Cover image for Andy Warhol : the late work
Andy Warhol : the late work
Warhol, Andy, 1928-1987.
Personal Author:
Publication Information:
[München] : [Prestel], [2004]
Physical Description:
3 volumes (156; 174; 135 pages) : illustrations (some color) ; 28 cm
General Note:
Exhibition catalog.

Exhibition in Museum Kunst Palast, Düsseldorf, February 14 - May 31, 2004 ; traveling to the Kunstmuseum Liechtenstein, Vaduz, June 13 - September 12, 2004 ; Liljevalchs Konsthall, Stockholm, October 2, 2004 - January 9, 2005 ; Musee d'Art Contemporain de Lyon, January 27 - May 8, 2005.
Contents: Vol. 1. Paintings & wallpapers - v. 2. Photographs/films/videos/books/interviews - v. 3. Texts.
Format :


Call Number
Material Type
Home Location
Item Holds
N6537.W28 A4 2004 Adult Non-Fiction Central Closed Stacks-Oversize

On Order



From 1972 until his death in 1987, Andy Warhol worked prodigiously on a variety of projects. Sublime examples of his work from this period are gathered in this elegantly designed collection which includes essays on the artist and interviews with him. This collection of paintings, photographs, prints, video stills, and interviews from the last fifteen years of Warhol's career are presented in a three-volume slip-cased set. Along with his best known later works, which include his Oxidations, Camouflage, and Rorschachs, this set contains stills from Warhol's forays into filmmaking, including L'Amour, Women in Revolt and Heat. Contact sheets from his work in photography offer an intimate glimpse of the glittering world of 1980's New York. The artist's books and renowned conversations, including his last interview with Paul Taylor, round out this superb exploration of Warhol's last years.

Author Notes

Born near Pittsburgh, Pennsylvania, of immigrant Czech parents, American artist Andy Warhol studied art at the Carnegie Institute in Pittsburgh. He then worked as a commercial artist in New York City. In the early 1960s, Warhol became the most famous pioneer of "pop art," which used comic books, advertisements, and consumer goods as subject matter. Warhol's colorful paintings of Campbell's soup can labels, boxes of Brillo pads, and celebrity icons such as Marilyn Monroe, became among the most recognizable examples of pop art. Warhol was also a filmmaker as well as a painter and graphic artist; his more memorable films include Trash (1969) and Frankenstein (1973). His studio, called "The Factory," became infamous as a locale for eccentrics and eccentric behavior, much of it associated with the New York drug scene. It was Warhol who predicted that, "in the future, everyone will be famous for 15 minutes." (Bowker Author Biography)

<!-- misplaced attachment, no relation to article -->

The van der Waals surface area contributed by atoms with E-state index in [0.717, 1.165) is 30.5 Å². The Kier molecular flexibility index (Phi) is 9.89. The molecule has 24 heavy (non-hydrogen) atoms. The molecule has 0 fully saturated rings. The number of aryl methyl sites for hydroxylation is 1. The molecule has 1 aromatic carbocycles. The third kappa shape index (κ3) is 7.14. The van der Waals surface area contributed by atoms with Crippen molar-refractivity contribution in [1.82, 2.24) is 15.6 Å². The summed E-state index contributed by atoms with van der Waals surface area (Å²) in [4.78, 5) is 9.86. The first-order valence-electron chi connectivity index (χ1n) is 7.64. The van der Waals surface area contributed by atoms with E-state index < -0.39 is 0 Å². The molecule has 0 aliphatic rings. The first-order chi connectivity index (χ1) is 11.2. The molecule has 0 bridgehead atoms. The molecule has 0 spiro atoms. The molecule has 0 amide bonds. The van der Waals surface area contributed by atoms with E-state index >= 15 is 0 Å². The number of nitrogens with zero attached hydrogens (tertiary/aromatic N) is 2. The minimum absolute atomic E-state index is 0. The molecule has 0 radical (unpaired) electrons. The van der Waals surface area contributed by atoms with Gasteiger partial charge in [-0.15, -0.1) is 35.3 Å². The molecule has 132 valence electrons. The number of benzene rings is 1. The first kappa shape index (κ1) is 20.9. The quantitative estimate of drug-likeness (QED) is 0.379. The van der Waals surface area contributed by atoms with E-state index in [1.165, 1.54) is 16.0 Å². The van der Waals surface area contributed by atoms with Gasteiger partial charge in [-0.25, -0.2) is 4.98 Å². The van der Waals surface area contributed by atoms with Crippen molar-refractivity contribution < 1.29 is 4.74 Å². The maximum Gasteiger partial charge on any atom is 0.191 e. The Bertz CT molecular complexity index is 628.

Reviews 2

Library Journal Review

FINE ARTS This catalog for the exhibit currently traveling throughout Europe consists of three volumes concentrating on Warhol's output from 1972 to 1987. The essays and interviews presented in Volume 1 are quirky, rigorous, and memorable. Writers as diverse as Rosalind Krauss and Gerard Malanga are featured, along with an entire volume of black-and-white contact sheets, film stills, and, of course, celebrity snapshots some of which have never before been published. The volume concerning itself with paintings is arguably the most typical of the three, with widely known examples of large-format later work, many in fold-out format. Warhol collectors will enjoy the ephemeral images and the novelty slipcase "Oxidation" painting. However, libraries may want to consider the volumes of the catalogue raisonn? as a more complete Warhol investment. Douglas McClemont, New York (c) Copyright 2010. Library Journals LLC, a wholly owned subsidiary of Media Source, Inc. No redistribution permitted.

Choice Review

This three-part exhibition catalog reintroduces Andy Warhol's later (and largely neglected) works to the public. The quality of the written contributions in the first volume is uneven. Although several of the entries are concise and insightful, others are jargon-filled to the point of being incomprehensible to the lay reader. In one instance, the visual impact of Warhol's work is overshadowed by the author's rather wordy explanation of his own theories. Those unfamiliar with Warhol's artistry and Pop Art in general may find the interviews contained within to be confusing. The historical overview of his installation art, the biography/time line of his career, and the selected bibliography are the best features. The second volume is devoted to his photography, films, books, and interviews, including contact sheets that provide the viewer with a window into the artist's film-editing process. The third volume, which encompasses his paintings and wallpapers, is the most engaging part of the set. In summary, this catalog is an uneven but not unworthy attempt to revive interest in the later works of an artist who remains a subject of controversy and debate. ^BSumming Up: Recommended. Upper-division undergraduate and graduate students. M. Miller Longview Community College